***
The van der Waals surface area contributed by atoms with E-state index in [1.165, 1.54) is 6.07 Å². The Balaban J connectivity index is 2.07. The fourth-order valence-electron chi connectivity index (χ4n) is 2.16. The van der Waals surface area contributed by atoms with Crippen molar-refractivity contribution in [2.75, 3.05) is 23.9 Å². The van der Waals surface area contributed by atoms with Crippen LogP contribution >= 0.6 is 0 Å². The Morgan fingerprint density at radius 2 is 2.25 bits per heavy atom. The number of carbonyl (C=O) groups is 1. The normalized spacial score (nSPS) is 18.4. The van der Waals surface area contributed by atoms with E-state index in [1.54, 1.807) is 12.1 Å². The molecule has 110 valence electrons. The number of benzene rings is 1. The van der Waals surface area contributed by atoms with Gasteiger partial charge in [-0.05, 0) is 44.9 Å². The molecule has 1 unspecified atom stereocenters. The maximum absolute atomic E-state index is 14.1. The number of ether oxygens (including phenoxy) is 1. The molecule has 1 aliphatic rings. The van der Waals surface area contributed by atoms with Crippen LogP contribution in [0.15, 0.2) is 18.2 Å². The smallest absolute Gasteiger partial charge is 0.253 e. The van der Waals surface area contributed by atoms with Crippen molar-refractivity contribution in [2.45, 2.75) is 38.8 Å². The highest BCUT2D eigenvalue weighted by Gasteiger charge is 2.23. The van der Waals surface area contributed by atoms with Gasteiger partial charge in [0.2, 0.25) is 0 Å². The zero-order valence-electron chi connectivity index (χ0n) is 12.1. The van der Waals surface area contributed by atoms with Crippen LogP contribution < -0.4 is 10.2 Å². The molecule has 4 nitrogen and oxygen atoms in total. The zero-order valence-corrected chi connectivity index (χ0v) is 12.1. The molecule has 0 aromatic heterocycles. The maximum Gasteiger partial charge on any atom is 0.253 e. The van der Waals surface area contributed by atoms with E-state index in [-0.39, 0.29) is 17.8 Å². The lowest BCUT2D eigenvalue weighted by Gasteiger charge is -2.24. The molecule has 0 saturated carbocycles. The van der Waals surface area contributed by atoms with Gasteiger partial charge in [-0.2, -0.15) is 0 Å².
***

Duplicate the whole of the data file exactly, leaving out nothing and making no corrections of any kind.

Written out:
The van der Waals surface area contributed by atoms with E-state index in [1.165, 1.54) is 6.07 Å². The Balaban J connectivity index is 2.07. The fourth-order valence-electron chi connectivity index (χ4n) is 2.16. The van der Waals surface area contributed by atoms with Crippen molar-refractivity contribution in [2.75, 3.05) is 23.9 Å². The van der Waals surface area contributed by atoms with Crippen LogP contribution >= 0.6 is 0 Å². The Morgan fingerprint density at radius 2 is 2.25 bits per heavy atom. The number of carbonyl (C=O) groups is 1. The normalized spacial score (nSPS) is 18.4. The van der Waals surface area contributed by atoms with E-state index in [1.54, 1.807) is 12.1 Å². The molecule has 110 valence electrons. The number of benzene rings is 1. The van der Waals surface area contributed by atoms with Gasteiger partial charge in [-0.05, 0) is 44.9 Å². The molecule has 1 unspecified atom stereocenters. The maximum absolute atomic E-state index is 14.1. The number of ether oxygens (including phenoxy) is 1. The molecule has 1 aliphatic rings. The van der Waals surface area contributed by atoms with Crippen LogP contribution in [0.15, 0.2) is 18.2 Å². The smallest absolute Gasteiger partial charge is 0.253 e. The van der Waals surface area contributed by atoms with Crippen molar-refractivity contribution in [2.45, 2.75) is 38.8 Å². The highest BCUT2D eigenvalue weighted by Gasteiger charge is 2.23. The van der Waals surface area contributed by atoms with Gasteiger partial charge in [0.2, 0.25) is 0 Å². The zero-order valence-electron chi connectivity index (χ0n) is 12.1. The van der Waals surface area contributed by atoms with Crippen LogP contribution < -0.4 is 10.2 Å². The molecule has 4 nitrogen and oxygen atoms in total. The zero-order valence-corrected chi connectivity index (χ0v) is 12.1. The molecule has 0 aromatic heterocycles. The maximum Gasteiger partial charge on any atom is 0.253 e. The van der Waals surface area contributed by atoms with E-state index in [-0.39, 0.29) is 17.8 Å². The lowest BCUT2D eigenvalue weighted by Gasteiger charge is -2.24. The molecule has 0 saturated carbocycles. The van der Waals surface area contributed by atoms with Gasteiger partial charge in [-0.2, -0.15) is 0 Å².